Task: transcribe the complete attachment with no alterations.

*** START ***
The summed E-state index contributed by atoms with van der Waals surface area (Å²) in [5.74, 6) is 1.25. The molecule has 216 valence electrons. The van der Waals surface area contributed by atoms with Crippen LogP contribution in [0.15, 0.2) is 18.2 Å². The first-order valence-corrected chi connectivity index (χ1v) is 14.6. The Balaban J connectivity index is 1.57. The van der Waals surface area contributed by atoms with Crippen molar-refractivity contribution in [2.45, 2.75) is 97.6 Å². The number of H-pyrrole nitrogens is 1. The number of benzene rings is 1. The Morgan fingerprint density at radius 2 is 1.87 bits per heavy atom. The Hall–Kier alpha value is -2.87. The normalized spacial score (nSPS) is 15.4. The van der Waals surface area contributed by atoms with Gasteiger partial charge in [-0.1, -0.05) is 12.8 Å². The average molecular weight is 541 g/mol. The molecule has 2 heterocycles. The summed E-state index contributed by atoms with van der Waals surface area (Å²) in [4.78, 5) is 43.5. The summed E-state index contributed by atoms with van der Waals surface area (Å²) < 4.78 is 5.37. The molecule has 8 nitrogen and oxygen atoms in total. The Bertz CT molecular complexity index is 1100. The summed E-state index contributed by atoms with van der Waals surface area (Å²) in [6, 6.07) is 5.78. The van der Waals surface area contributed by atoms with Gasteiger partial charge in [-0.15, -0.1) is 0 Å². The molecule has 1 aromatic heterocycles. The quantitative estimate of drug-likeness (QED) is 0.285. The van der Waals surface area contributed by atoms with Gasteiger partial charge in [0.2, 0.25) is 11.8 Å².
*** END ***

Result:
The summed E-state index contributed by atoms with van der Waals surface area (Å²) in [5.74, 6) is 1.25. The molecule has 216 valence electrons. The van der Waals surface area contributed by atoms with Crippen LogP contribution in [0.15, 0.2) is 18.2 Å². The first-order valence-corrected chi connectivity index (χ1v) is 14.6. The Balaban J connectivity index is 1.57. The van der Waals surface area contributed by atoms with Crippen molar-refractivity contribution in [2.45, 2.75) is 97.6 Å². The number of H-pyrrole nitrogens is 1. The number of benzene rings is 1. The Morgan fingerprint density at radius 2 is 1.87 bits per heavy atom. The Hall–Kier alpha value is -2.87. The normalized spacial score (nSPS) is 15.4. The van der Waals surface area contributed by atoms with Gasteiger partial charge in [-0.1, -0.05) is 12.8 Å². The average molecular weight is 541 g/mol. The molecule has 2 heterocycles. The summed E-state index contributed by atoms with van der Waals surface area (Å²) in [4.78, 5) is 43.5. The summed E-state index contributed by atoms with van der Waals surface area (Å²) < 4.78 is 5.37. The molecule has 8 nitrogen and oxygen atoms in total. The Bertz CT molecular complexity index is 1100. The summed E-state index contributed by atoms with van der Waals surface area (Å²) in [6, 6.07) is 5.78. The van der Waals surface area contributed by atoms with Gasteiger partial charge in [-0.15, -0.1) is 0 Å². The molecule has 1 aromatic heterocycles. The quantitative estimate of drug-likeness (QED) is 0.285. The van der Waals surface area contributed by atoms with Gasteiger partial charge in [0.2, 0.25) is 11.8 Å².